Fraser Freshet Happening Earlier Says Study
Prince George, B.C.- A new study by researchers at UNBC warns of dangers to salmon migration and future drought along the Fraser River all because of climate change.
The report, “Impacts of a Rapidly Declining Snowpack on Streamflow Timing in Canada’s Fraser River Basin” analyzed data from 1949 to 2006. What they discovered is that warmer temperatures have changed the kind of precipitation, resulting in reduced snowpacks and more rain which mean the spring melt is happening earlier.
UNBC Professor of Environmental Science, Dr.Stephen Dery, is one of the co-authors of the report which has been published by the Nature Publishing Group’s journal Scientific Reports.
Dr. Dery says the total amount of precipitation remains about the same, but the mix of snow and rain to that total has shifted “Over the period of study, the contribution of snow to the Fraser River flow has declined between 20 to 25%” says Dr. Dery. “So we have less snow to melt and it’s melting earlier, so that melt water reaches the Fraser River earlier than it used to in the past, so the spring freshet has advanced by about 10 days.”
Earlier peak flows could spell lower than normal flows and warmer than normal water temperatures by the time the salmon are migrating up the Fraser River.
Lower water levels can translate into warmer water temperatures. “20 degrees is really the critical temperature for salmon” says Dr.Dery, if the water is above 20 degrees C, fish may become susceptible to a disease called columnaris, and can become confused about where they are supposed to go. “Certainly for a couple of summers in the Nechako River, water levels have reached that level if not above, so certainly not good conditions for the salmon in that system.”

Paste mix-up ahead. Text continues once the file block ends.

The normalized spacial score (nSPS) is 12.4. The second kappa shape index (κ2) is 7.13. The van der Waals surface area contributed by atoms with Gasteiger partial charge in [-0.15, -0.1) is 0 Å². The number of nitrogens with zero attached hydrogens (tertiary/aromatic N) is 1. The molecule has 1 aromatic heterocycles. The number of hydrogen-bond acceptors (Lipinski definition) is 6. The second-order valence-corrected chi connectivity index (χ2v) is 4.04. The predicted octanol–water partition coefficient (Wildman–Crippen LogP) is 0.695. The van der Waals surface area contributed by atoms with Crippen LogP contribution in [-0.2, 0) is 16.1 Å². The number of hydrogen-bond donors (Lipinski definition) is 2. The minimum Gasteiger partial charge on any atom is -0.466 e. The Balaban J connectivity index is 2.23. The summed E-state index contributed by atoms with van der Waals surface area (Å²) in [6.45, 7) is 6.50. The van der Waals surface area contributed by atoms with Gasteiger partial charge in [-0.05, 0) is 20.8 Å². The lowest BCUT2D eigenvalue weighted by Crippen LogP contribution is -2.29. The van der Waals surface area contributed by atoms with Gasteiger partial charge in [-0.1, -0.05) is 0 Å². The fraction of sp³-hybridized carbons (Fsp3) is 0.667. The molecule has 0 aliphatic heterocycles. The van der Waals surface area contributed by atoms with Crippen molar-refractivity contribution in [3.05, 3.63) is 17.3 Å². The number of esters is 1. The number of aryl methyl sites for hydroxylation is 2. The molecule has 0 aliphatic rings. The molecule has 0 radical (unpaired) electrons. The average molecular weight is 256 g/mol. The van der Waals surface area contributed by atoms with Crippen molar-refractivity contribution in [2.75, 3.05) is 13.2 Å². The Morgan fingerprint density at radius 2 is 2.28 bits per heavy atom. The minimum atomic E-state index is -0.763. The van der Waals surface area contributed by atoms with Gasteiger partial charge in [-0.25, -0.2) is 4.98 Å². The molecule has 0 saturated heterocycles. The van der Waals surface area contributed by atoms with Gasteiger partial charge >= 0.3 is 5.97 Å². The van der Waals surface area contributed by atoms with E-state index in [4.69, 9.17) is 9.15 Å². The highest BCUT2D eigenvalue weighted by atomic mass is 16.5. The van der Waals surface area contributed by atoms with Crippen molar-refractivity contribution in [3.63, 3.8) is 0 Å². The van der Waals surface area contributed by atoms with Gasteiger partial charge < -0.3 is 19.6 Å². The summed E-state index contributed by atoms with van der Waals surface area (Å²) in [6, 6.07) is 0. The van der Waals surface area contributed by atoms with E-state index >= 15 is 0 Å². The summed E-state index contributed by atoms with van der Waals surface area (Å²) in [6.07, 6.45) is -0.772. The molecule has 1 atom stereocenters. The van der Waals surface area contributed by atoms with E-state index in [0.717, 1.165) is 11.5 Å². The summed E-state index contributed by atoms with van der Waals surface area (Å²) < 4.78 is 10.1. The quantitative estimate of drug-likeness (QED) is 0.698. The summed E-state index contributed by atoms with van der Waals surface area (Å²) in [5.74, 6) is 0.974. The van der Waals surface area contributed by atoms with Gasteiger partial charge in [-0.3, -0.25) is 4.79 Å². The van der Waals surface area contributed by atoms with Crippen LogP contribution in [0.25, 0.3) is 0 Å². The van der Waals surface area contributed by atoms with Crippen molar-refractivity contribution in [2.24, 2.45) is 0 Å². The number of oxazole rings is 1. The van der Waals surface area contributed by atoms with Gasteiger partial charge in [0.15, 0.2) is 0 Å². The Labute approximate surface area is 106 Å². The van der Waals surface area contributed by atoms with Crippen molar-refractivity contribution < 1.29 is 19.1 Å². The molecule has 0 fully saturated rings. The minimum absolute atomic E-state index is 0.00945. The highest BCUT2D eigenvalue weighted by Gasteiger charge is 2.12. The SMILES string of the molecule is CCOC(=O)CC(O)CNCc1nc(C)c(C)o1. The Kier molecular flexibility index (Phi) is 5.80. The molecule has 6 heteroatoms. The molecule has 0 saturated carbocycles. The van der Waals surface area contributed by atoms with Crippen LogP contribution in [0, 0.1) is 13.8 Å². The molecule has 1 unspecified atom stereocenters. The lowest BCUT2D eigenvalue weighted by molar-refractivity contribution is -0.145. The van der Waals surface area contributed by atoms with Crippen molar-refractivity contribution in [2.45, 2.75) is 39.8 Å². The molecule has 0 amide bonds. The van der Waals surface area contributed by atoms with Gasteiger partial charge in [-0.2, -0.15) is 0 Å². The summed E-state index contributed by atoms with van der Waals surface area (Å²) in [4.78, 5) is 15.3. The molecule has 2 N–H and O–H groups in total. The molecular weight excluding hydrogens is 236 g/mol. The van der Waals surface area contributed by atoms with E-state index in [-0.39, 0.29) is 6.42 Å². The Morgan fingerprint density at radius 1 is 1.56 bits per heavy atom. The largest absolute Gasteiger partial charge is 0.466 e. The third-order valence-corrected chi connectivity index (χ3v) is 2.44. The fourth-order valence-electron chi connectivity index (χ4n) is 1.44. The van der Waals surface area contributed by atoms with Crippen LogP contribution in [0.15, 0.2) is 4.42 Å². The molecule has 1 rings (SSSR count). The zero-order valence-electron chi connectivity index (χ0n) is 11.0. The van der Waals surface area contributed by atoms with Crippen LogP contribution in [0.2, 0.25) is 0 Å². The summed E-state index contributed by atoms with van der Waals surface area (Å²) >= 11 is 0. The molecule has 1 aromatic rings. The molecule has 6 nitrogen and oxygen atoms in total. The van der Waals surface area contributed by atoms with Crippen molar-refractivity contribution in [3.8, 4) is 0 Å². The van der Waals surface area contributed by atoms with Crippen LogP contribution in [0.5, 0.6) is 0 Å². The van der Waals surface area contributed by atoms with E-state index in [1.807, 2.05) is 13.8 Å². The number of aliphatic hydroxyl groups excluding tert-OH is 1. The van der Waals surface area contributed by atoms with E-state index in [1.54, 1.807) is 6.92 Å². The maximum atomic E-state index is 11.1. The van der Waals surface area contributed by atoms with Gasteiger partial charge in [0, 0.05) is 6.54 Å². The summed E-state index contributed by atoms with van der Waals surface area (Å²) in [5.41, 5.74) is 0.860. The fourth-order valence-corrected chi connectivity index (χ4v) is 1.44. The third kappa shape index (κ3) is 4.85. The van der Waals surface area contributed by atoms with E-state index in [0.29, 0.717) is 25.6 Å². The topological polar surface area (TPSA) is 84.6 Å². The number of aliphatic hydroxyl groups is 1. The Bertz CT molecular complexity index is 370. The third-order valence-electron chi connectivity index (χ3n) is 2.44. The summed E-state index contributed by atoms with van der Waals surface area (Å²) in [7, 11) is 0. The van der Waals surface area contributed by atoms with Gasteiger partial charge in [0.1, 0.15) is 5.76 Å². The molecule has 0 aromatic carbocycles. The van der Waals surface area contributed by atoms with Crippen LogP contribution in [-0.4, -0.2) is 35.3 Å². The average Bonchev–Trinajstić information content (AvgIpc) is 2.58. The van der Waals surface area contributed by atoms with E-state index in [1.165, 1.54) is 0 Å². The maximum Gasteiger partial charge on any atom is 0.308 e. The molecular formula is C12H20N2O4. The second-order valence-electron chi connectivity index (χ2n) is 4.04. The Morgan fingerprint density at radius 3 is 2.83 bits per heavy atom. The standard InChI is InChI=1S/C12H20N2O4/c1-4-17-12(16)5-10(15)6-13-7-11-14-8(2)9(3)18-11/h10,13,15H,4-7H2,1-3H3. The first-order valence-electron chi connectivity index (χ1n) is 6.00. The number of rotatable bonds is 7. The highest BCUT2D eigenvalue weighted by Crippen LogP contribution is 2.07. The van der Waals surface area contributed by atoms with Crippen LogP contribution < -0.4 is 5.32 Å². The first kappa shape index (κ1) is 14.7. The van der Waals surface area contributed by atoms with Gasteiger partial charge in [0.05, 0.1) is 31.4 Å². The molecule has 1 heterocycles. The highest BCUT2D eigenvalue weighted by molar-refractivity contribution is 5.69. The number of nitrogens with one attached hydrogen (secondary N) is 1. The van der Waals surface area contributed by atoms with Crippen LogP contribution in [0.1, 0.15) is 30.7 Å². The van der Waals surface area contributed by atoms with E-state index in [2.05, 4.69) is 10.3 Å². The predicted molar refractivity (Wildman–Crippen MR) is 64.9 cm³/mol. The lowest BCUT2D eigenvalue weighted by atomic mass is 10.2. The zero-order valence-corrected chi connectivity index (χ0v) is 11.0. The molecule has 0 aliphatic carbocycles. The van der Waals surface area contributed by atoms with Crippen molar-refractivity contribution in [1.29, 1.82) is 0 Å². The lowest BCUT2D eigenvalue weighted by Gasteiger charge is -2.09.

Then there’s the potential for drought. “Lower flows definitely are an indication of dry conditions. Certainly for the past couple of summers here in Prince George, we have seen these very dry summers. Just looking into the future, we believe this is going to be a more frequent occurrence in the Fraser River Basin.”
“Unfortunately, I think conditions may be exacerbated in the future” says Dr. Dery, ” I guess one option is that we increase releases from the Nechako reservoir during that critical (salmon migration) period in the summer.”
Dery says it’s not the end of the world “We will still see some summers with above normal precipitation, but it’s certainly a trend we are seeing now based on our results.”
Dery says some “adaptation strategies” may have to be considered, such as increased water restrictions or closures of fishing seasons “The Fraser River is still a very large river, so it’s not going to go bone dry, so there will still be lots of water in there, even in the dry summers, but certainly we may have to consider such options.”